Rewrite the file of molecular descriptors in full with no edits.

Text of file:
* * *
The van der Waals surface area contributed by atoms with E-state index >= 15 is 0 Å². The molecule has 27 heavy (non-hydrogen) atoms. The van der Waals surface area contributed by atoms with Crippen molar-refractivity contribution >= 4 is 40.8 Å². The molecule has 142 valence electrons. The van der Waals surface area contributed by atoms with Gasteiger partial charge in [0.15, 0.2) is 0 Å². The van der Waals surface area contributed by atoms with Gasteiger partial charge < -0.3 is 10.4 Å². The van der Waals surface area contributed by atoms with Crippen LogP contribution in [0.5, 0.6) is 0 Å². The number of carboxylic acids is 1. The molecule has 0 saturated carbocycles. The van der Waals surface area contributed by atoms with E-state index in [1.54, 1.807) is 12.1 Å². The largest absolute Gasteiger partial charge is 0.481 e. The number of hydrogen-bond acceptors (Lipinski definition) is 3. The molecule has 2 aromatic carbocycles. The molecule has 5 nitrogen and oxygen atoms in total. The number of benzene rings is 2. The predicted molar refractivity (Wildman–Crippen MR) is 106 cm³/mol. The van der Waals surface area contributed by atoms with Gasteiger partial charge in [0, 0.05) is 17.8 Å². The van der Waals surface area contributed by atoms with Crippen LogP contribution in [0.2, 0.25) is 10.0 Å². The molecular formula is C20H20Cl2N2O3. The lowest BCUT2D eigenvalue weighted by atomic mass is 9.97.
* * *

The van der Waals surface area contributed by atoms with E-state index >= 15 is 0 Å². The molecule has 27 heavy (non-hydrogen) atoms. The van der Waals surface area contributed by atoms with Crippen molar-refractivity contribution >= 4 is 40.8 Å². The molecule has 142 valence electrons. The van der Waals surface area contributed by atoms with Gasteiger partial charge in [0.15, 0.2) is 0 Å². The van der Waals surface area contributed by atoms with Gasteiger partial charge < -0.3 is 10.4 Å². The van der Waals surface area contributed by atoms with Crippen LogP contribution in [0.5, 0.6) is 0 Å². The number of carboxylic acids is 1. The molecule has 0 saturated carbocycles. The van der Waals surface area contributed by atoms with E-state index in [1.54, 1.807) is 12.1 Å². The largest absolute Gasteiger partial charge is 0.481 e. The number of hydrogen-bond acceptors (Lipinski definition) is 3. The molecule has 2 aromatic carbocycles. The molecule has 5 nitrogen and oxygen atoms in total. The number of benzene rings is 2. The predicted molar refractivity (Wildman–Crippen MR) is 106 cm³/mol. The van der Waals surface area contributed by atoms with Gasteiger partial charge in [0, 0.05) is 17.8 Å². The van der Waals surface area contributed by atoms with Crippen LogP contribution in [0.2, 0.25) is 10.0 Å². The molecular formula is C20H20Cl2N2O3. The lowest BCUT2D eigenvalue weighted by atomic mass is 9.97.